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To their everlasting tune, When the sun is high at noon, The little billows, quick and quicker, Weave their mazes, thick and thicker, And beneath in dazzling glances, Labyrinthine lightning dances, Snaky network intertwining, With thousand molten colours shining: Mosaic rich with living light, With rainbow jewels gaily dightSuch pavement never, well I ween, Was made, by monarch or magician, For Arab, or Egyptian queen; 'Tis gorgeous as a prophet's vision; And I ken the brook, how sweet it tinkles, As cross the moon-light green it twinkles, Or heard, not seen, ʼmid tangled wood, Where the soft stock-dove lulls her brood, With her one note of all most dearMore soothing to the heart than ear. And well I know the smother'd moan, Of that low breeze, so small and brief, It seems a very sigh, whose tone, Has much of love, but more of grief. I know the sound of distant bells, Their dying falls and lusty swells ; That music which the wild gale seizes, And fashions howsoe'er it pleases. And I love the shrill November blast, That through the brown wood hurries fast, And strips its old limbs bare at last, Then whirls the leaves in circling error,

As if instinct with life and terrorNow bursting out enough to deafen, The very thunder in the heaven; Now sinking dolefully and dreary, Weak as a child with sport a weary. And after a long night of rain, When the warm sun comes out again, I've heard the myriad-voiced rills, The many tongues, of many hillsAll gushing forth in new-born glory, Striving each to tell its storyYet every little brook is known, By a voice that is its own, Each exulting in the glee, Of its new prosperity.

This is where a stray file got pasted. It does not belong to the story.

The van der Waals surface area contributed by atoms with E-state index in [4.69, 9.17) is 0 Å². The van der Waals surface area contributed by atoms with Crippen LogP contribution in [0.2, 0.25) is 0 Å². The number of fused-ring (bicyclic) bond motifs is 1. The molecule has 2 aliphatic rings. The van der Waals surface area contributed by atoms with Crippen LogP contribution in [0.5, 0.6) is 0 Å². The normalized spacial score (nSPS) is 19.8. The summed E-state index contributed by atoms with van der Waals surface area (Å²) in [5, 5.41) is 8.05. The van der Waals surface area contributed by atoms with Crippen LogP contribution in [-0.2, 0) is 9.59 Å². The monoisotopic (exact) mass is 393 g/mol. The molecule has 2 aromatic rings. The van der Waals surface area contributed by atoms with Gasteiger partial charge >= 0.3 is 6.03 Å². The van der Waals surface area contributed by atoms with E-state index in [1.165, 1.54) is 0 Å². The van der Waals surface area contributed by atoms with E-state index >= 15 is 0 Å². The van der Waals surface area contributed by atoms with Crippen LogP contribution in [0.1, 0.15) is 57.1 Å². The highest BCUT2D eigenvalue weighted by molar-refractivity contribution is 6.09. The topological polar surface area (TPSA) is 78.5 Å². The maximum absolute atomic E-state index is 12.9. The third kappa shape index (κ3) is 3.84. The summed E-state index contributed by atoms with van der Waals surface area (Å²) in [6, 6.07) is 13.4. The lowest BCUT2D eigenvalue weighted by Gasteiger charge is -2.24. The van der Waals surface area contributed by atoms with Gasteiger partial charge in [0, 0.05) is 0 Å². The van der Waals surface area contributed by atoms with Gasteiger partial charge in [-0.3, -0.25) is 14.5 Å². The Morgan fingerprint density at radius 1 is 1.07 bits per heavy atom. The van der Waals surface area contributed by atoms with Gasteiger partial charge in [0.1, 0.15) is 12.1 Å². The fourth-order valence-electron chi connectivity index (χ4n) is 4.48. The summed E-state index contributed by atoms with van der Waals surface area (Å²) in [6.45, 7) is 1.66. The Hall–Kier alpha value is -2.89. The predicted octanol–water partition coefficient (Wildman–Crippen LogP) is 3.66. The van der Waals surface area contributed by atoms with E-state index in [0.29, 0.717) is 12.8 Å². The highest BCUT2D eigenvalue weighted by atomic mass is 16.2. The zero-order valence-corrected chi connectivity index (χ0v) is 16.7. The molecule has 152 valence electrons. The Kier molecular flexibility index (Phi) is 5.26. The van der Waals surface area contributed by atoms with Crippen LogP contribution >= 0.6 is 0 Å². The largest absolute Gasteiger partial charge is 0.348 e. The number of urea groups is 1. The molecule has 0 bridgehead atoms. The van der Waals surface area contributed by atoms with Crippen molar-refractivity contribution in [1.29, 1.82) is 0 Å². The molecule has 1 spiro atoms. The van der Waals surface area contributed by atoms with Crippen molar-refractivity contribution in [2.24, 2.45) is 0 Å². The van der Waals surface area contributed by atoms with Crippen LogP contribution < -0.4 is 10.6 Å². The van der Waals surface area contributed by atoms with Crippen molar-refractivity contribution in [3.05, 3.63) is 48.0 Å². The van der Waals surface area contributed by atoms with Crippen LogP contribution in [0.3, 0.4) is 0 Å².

SONNET,

All Nature ministers to Hope. The snow
Of sluggard Winter, bedded on the hill,
And the small tinkle of the frozen rill-
The swoln flood's sullen roar, the storms that go
With crash, and howl, and horrid voice of woe,
Making swift passage for their lawless will —
All prophecy of good. The hungry trill
Of the lone birdie, cowering close below
The dripping eaves—it hath a kindly feeling,
And cheers the life that lives for milder hours.
Why, then, since Nature still is busy healing,
And Time, the waster, his own work concealing,
Decks every grave with verdure and with flowers,
Why should Despair oppress immortal powers ?

BY A FRIEND.

I have heard thy sweet voice in the song,

And listened with delight-
I've seen thee in the glittering throng,

The fairest mid'st the bright-
I've mark'd thee smile on gallants gay,

And envied them the lot,
While from the crowd I turn'd away,

Alone regarded not.

Oh, Lady! it were vain, I own,

To hope for charms like thine !
The brow that would beseem a crown

Will frown on love like mine :
That form of light—that heavenly face,

Those eyes of sweetest hue,
Were form’d some kingly throne to grace,

And not for me to sue.

Yet, though forbidden by despair

The dream of happier hours
As once I wreath'd thy sunny hair

With Summer's brightest flowers
I'll follow still, with love unseen,

Thy smile, thy voice's tone ;
My heart shall own no other queen,

But worship thee alone.

POIETES APOIETES.

No hope have I to live a deathless name,

A power immortal in the world of mind, A sun to light with intellectual flame,

The universal soul of human kind.

Not mine the skill in memorable phrase,

The hidden truths of passion to reveal, To bring to light the intermingling ways,

By which unconscious motives darkling steal.

To show how forms the sentient heart affect,

How thoughts and feelings mutually combine, How oft the pure, impassive intellect

Shares the mischances of his mortal shrine.

Nor can I summons from the dark abyss

Of time, the spirit of forgotten things, Bestow unfading life on transient bliss

Bid memory live with “ healing on its wings.”

Oh give a substance to the haunting shades,

Whose visitation shames the vulgar earth, Before whose light the ray of morning fades,

And hollow yearning chills the soul of mirth.

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